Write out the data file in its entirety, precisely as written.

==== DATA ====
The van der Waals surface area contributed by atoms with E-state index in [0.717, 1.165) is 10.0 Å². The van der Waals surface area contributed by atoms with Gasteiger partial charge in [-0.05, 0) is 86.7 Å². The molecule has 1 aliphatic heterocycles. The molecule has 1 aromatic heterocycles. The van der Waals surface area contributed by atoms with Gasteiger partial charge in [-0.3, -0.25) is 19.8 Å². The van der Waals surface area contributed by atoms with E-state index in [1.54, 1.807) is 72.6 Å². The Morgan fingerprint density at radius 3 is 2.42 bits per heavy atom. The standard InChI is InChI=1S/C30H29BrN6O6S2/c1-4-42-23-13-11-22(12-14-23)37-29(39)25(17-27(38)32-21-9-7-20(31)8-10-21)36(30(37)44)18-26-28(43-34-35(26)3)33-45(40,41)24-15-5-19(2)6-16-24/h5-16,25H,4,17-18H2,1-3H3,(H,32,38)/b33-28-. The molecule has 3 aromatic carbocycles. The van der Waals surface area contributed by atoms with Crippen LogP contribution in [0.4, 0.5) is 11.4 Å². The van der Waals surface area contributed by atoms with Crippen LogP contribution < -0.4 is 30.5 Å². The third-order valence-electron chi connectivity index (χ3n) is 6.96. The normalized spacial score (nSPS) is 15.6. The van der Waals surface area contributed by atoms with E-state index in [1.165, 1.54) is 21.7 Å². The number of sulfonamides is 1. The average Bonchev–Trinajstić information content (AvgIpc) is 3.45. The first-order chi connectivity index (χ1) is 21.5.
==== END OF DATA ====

The van der Waals surface area contributed by atoms with E-state index in [0.717, 1.165) is 10.0 Å². The van der Waals surface area contributed by atoms with Gasteiger partial charge in [-0.05, 0) is 86.7 Å². The molecule has 1 aliphatic heterocycles. The molecule has 1 aromatic heterocycles. The van der Waals surface area contributed by atoms with Gasteiger partial charge in [-0.3, -0.25) is 19.8 Å². The van der Waals surface area contributed by atoms with E-state index in [1.54, 1.807) is 72.6 Å². The Morgan fingerprint density at radius 3 is 2.42 bits per heavy atom. The standard InChI is InChI=1S/C30H29BrN6O6S2/c1-4-42-23-13-11-22(12-14-23)37-29(39)25(17-27(38)32-21-9-7-20(31)8-10-21)36(30(37)44)18-26-28(43-34-35(26)3)33-45(40,41)24-15-5-19(2)6-16-24/h5-16,25H,4,17-18H2,1-3H3,(H,32,38)/b33-28-. The molecule has 3 aromatic carbocycles. The van der Waals surface area contributed by atoms with Crippen LogP contribution in [0.4, 0.5) is 11.4 Å². The van der Waals surface area contributed by atoms with Crippen LogP contribution < -0.4 is 30.5 Å². The third-order valence-electron chi connectivity index (χ3n) is 6.96. The normalized spacial score (nSPS) is 15.6. The van der Waals surface area contributed by atoms with E-state index in [1.165, 1.54) is 21.7 Å². The number of sulfonamides is 1. The average Bonchev–Trinajstić information content (AvgIpc) is 3.45. The first-order chi connectivity index (χ1) is 21.5.